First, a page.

Introduction To Mozilla Summer Code Party: Sayak
The Mozilla Story: Ankit
Using Firefox like a Boss: Faisal Aziz
How Websites Work: Debloper
FOSS and it’s relevance to Students: Kinshuk
Web Making Tools – Hackasaurus & Thimble: Sayak
Basic Web Technology: Debloper
Apps in HTML5 & B2G: Debloper
How To Contribute / Community & Development:
Hackasaurus Published Pages:
From Netscape To Firefox: The Story Of Mozilla Firefox
The history of Mozilla, upon which Firefox was built, extends all the way back to 1994, when the name was first established as a branding for the “mosaic killer,” Netscape Navigator. Mozilla as a modern day institution found its beginnings in 1998, when Netscape decided to release the source code of its dying browser to the open source community. Even later still, the browser that would become Firefox did not come into existence until 2002. In a sense, Firefox 1.0 came out in 2004 after 10 years of laying its foundations.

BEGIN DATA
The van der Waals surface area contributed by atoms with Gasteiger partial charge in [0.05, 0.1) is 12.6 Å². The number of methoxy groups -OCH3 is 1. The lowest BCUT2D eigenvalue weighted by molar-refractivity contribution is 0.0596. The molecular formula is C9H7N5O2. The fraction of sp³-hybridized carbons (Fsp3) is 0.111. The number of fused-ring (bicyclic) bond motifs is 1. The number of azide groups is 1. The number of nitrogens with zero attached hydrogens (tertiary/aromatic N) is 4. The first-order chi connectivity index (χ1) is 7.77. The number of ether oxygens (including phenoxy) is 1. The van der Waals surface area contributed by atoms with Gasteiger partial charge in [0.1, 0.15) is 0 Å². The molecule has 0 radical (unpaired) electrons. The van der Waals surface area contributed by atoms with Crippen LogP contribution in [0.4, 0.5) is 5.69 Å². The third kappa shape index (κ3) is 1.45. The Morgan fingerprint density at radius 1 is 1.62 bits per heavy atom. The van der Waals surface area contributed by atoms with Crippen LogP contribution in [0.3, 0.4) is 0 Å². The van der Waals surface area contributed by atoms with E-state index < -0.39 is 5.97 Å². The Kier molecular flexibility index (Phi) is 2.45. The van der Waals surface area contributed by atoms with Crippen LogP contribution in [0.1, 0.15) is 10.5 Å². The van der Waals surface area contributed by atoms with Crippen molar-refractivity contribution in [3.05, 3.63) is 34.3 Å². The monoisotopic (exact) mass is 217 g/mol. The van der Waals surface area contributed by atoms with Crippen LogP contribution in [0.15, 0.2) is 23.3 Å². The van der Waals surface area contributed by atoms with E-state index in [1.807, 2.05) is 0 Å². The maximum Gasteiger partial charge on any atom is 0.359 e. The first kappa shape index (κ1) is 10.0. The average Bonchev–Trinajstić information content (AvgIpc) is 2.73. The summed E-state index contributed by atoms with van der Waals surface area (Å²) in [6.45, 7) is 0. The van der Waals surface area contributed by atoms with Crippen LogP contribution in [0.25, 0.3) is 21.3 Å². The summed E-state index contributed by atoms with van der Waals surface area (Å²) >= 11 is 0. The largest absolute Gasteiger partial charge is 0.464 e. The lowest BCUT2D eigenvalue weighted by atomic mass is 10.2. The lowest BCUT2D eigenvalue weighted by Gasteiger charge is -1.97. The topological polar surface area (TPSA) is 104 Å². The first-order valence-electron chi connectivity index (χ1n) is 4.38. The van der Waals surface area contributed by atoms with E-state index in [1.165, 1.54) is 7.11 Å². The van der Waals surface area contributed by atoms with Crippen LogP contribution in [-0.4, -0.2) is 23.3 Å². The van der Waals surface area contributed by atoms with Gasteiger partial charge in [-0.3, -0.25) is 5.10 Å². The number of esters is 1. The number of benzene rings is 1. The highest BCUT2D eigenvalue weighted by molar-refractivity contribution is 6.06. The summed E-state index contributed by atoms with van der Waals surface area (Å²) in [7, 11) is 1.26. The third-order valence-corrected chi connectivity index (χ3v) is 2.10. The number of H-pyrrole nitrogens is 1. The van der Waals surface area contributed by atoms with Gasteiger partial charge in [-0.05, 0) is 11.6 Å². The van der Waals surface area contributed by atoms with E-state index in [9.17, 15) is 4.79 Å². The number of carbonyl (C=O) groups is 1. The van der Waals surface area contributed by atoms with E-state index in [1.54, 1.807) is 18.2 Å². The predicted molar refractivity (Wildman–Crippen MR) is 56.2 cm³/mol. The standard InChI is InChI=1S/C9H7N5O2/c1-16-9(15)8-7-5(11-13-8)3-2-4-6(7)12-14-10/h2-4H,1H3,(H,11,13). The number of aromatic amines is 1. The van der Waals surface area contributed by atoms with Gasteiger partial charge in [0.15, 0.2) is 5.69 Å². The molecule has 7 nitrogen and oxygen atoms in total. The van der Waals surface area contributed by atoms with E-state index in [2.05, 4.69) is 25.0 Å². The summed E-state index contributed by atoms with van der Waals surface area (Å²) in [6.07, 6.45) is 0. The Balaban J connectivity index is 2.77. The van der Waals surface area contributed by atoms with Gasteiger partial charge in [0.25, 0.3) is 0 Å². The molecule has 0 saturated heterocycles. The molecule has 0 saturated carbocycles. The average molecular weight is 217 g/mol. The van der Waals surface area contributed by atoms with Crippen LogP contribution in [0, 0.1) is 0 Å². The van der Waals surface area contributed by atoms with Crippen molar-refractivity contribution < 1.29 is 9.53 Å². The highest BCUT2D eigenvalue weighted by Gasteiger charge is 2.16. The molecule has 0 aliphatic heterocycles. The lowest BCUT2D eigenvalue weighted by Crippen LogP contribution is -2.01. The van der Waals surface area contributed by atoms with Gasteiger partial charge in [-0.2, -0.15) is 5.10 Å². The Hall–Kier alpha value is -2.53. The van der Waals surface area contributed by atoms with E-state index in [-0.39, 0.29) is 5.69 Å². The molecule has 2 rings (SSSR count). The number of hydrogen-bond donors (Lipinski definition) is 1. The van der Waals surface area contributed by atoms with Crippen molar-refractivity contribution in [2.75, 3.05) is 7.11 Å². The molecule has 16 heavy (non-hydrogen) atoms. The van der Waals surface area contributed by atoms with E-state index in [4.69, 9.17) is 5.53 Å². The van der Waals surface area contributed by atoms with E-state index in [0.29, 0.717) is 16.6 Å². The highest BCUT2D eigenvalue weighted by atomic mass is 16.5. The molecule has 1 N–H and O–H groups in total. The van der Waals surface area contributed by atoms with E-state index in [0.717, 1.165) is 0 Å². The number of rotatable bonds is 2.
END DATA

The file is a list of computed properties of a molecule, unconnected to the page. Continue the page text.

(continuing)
The origins of Firefox can be traced directly to Netscape, a company whose Web browser, Netscape Navigator, was the dominant browser before Microsoft developed Internet Explorer. The internal company name for the browser was Mozilla. Eventually, Netscape released the source code for Navigator under an open source license, meaning anyone could see and use the code. A nonprofit group was set up to direct the development of browsers using this code. This group became the Mozilla Foundation in 2003.